Skip to content

Write to Web Forms Programmatically

Recently I had a requirement to capture a number of parameters from a users session and provide Sitecore administrators a way of reporting on this data and exporting the data to CSV for analysis.

The reporting within WFFM was exactly what I was looking to achieve. I wondered if I could tap into this programmatically and use WFFM as my analysis and exporting tool.

Form Reports

Form Reports

The idea is to create a new Form within WFFM and instead of adding the form to the page, instead create an instance of the form in memory, complete form and post the data into the WFFM database.

Below is a code sample (commented) of completing the Form and posting the data back programmatically.

public void SubmitToWFFM(ID formID, string username, string anotherString)
{
//Get form item by Item ID
Sitecore.Forms.Core.Data.FormItem formItem = Sitecore.Forms.Core.Data.FormItem.GetForm(formID);

//Get form fields of the WFFM
FieldItem[] formFields = formItem.Fields;

//Get all form fields of the form by name
FieldItem usernameField = formFields .FirstOrDefault(x => x.FieldDisplayName == "Username");

FieldItem anotherField = loggingFields.FirstOrDefault(x => x.FieldDisplayName == "AnotherField");

//Populate fields with values
ControlResult controlUsernameTerm = new ControlResult(usernameField.Name, username, null);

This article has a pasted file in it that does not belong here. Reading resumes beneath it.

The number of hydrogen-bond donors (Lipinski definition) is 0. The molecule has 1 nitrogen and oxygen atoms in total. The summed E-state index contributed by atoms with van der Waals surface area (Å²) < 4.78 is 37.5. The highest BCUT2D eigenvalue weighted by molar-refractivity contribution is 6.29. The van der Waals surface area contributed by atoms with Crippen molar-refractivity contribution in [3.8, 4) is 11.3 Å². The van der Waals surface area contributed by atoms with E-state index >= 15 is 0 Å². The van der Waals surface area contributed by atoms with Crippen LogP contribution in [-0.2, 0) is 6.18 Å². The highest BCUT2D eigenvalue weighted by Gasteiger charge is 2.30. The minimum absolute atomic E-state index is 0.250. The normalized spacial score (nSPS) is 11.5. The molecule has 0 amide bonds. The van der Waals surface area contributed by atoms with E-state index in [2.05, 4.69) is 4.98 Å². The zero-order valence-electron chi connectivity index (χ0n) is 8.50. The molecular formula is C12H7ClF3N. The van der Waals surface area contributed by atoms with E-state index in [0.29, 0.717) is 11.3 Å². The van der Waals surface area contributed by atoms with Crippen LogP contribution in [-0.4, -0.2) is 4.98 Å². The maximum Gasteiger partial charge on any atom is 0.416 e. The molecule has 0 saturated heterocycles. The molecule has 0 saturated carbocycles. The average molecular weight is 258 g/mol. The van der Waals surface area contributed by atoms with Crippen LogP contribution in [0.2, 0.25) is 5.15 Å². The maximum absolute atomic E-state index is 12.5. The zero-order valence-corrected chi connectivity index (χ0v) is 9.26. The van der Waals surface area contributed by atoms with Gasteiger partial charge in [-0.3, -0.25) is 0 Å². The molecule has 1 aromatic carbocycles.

ControlResult controlAnotherField = new ControlResult(anotherField.Name, anotherString, null);

//Create collection of fields
AdaptedControlResult[] acr = new AdaptedControlResult[2];
acr[0] = new AdaptedControlResult(controlUsernameTerm, false);
acr[1] = new AdaptedControlResult(controlAnotherField, true);

AdaptedResultList arl = new AdaptedResultList(acr);

//Save form
SaveToDatabase dbSave = new SaveToDatabase();
try
{</pre>
<pre>dbSave.Execute(formId, arl, null);</pre>
<pre>}
catch (Exception ex)
{
Sitecore.Diagnostics.Log.Error(ex.Message, ex, this);
}
}

Sitecore SPEAK Dialog Within Desktop

Here is a short useful tutorial for anyone wanting to add a SPEAK Dialog control within the Sitecore desktop view. Basically it uses a Sitecore sheer ui application as a proxy to point at the url of the SPEAK application.

SPEAK Dialog

SPEAK Dialog

  • Create a Sitecore dialog application using Sitecore rocks within the core database.

    SPEAK Dialog Application

    SPEAK Dialog Application

  • Create a standard application item under content / applications in the core database.Set the application field to an link pointing at the url at the SPEAK application.Example Raw Value: <link url=”/sitecore/client/MikeRobbins/Dialogs/RolePermissions” linktype=”internal” id=”” />

    Application Item

    Application Item

  • Create an application shortcut pointing at the application within the applications folder.<link linktype=”internal” url=”/applications/RolePermissions” querystring=”” target=”” id=”{5DD732CF-67CE-4EF3-9F76-D53E16225693}” bdgtk